I prayed for a little nephew. I don’t know why, but I was ready to be an Auntie. (Well technically I already was an Auntie, but all of my nieces and nephews are older than me…that’s a story for another day). Less than a month later, guess what? I find out I’m going to be an Auntie!
Even though I was away from home, I wanted to be very present in his life. I’ve probably loved him way too much since the day I wished for him. I am willing to give up anything to ensure his safety and happiness. I’d trade my life for his.
I want to make sure he grows up with the advantage of learning from all of my mistakes and that I surround him with an overwhelming sense that he is truly loved.
I’m not bragging, but I’ve been a wonderful Auntie in so many core areas of his life — spiritually (he studies the Word, believes in it and lives it), academically (we do Math homework every night…ugh…but he gets 100s), and physically (I make sure he’s full and not funky…ya’ll know how boys are lol). The one area that I have shied away from is talking to him about race, particularly prejudice and racism. I don’t want to admit that I fear for his survival sometimes because of one fact: he’s a young, Black boy.
When I had “the talk” with my mom, I was so young. I didn’t see the differences between me and my playground friends and really don’t remember noticing skin color until about first or second grade. One day after I told her about my new best friend, she said: Don’t feel bad if your White friends don’t speak to you in public when they’re with their family or if you don’t get invited to birthday parties. It’s just how it is. I did not believe my mother. Why would my best friend do that? We talked all the time at school. I thought my mother was just overreacting…until it happened. I saw my “best friend” at the grocery store and as I eagerly waved and said hello, she and her mom walked by like I didn’t exist.
I also remember the first time a red-head, violent little boy on my bus called me the N-word. I didn’t know what the word meant, but it stung. And when he pushed me down I knew for sure it wasn’t something good.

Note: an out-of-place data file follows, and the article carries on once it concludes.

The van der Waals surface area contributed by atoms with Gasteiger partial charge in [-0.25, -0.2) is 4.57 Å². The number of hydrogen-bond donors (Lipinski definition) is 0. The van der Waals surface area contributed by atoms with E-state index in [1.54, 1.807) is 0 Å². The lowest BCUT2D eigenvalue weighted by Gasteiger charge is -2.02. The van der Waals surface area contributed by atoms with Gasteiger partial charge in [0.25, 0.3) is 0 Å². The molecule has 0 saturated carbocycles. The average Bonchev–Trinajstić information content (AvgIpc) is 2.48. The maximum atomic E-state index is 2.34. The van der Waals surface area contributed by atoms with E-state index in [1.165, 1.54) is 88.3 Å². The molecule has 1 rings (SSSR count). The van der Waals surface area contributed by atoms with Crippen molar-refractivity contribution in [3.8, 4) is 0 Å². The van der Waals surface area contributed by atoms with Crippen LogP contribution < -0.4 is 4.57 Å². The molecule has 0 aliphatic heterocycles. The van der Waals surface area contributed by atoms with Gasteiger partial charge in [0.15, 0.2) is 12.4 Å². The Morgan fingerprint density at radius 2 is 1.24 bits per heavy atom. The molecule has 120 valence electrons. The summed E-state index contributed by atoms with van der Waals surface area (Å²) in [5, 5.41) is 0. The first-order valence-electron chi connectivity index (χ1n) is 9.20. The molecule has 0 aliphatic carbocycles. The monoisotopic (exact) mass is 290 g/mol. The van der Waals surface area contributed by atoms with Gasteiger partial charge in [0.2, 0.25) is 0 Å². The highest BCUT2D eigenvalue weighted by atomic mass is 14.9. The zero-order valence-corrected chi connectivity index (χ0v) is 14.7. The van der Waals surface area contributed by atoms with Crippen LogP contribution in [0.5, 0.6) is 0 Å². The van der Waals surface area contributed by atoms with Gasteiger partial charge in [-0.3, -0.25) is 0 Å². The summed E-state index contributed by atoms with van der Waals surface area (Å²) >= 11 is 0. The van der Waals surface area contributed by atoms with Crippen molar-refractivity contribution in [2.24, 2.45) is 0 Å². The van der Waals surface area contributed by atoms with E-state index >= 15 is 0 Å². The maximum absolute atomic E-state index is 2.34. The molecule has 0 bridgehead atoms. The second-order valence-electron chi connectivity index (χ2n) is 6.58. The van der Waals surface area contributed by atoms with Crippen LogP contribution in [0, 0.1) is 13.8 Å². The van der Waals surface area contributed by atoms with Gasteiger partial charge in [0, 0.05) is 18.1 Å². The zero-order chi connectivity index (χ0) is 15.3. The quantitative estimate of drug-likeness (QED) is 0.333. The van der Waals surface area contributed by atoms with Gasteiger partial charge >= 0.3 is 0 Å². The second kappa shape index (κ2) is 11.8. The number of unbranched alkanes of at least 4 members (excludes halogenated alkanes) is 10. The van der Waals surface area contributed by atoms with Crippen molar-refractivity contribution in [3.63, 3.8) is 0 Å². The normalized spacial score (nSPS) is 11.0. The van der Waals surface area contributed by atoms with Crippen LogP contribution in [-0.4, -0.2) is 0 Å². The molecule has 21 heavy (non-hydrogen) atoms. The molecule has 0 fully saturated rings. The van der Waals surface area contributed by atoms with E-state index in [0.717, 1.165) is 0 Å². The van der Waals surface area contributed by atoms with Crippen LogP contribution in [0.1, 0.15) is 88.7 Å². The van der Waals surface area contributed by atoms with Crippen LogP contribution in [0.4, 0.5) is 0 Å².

I remember how these moments (and the warnings) felt. They hurt. It caused pain to my heart and body. I didn’t want my nephew to feel that hurt. I didn’t want to project any of the negativity I experienced, assume he would go through similar issues and perhaps bruise his self-esteem. I know that no matter how many times I’ve experienced racist moments personally (or seen it happen to someone else) it hurts like the very first time. Seriously, I am taken back to that childhood moment where instead of calling me Lakeshia, a kid called me something else. More than that I’m reminded of the stories my mom and father told me about their lives growing up as sharecroppers.
It didn’t matter that I wanted to create this cocoon and tip-toe around discussing the harsh realities of the racism I and my family faced. He is very aware of his race and what it means. They say his generation is the most diverse. Growing up in a “post-racial” world, they don’t see race. Maybe that’s the case for some kids, but not my nephew. He notices it and talks about it. He analyzes interactions and the things happening to Black people, but I try to keep him from internalizing the negativity.
He’s almost a teenager now, watches the news with me and fully comprehended the tragedy of Black teens like Michael Brown and Trayvon Martin. I watch him watching their images splayed on the TV. I can only imagine what’s running through his mind….so we talk through it.
We talk about how people will judge him, not only because of his skin color but his Southern accent, his hoodie, jeans and fancy sneakers; that when he speaks to those in authority, to always be kind and to be careful with his tone and word choice. He’s not near driving age so we haven’t touched on “driving while black” tips, but we’ve talked about how if he’s walking around to be careful.
There’s a fine line I walk between not making him insecure or too anxious, but prepared for the moment he experiences it. That realization that some people view you and your life as worthless…but know that they’re wrong!
Of all the lessons I share with him, this is by far the toughest, partly because fighting against prejudice is an ongoing battle. I can’t tell him things will get better. I thought they would, but they haven’t. We have our talks, but it seems like the measures we thought protected our brown boys’ lives aren’t always successful. The be careful formula doesn’t work 100% and I don’t know how to fix it.
I’m scared I’m not doing this right. I fear that his livelihood, no matter how much it means to me, no matter how much we prepare to protect it, no matter how much I wish for a better world for him…it’s all out of my control. I’m proud that our family welcomed another nephew a couple of years ago, but I can’t help but dread when I have to tell him what my mother told me: It’s just how it is.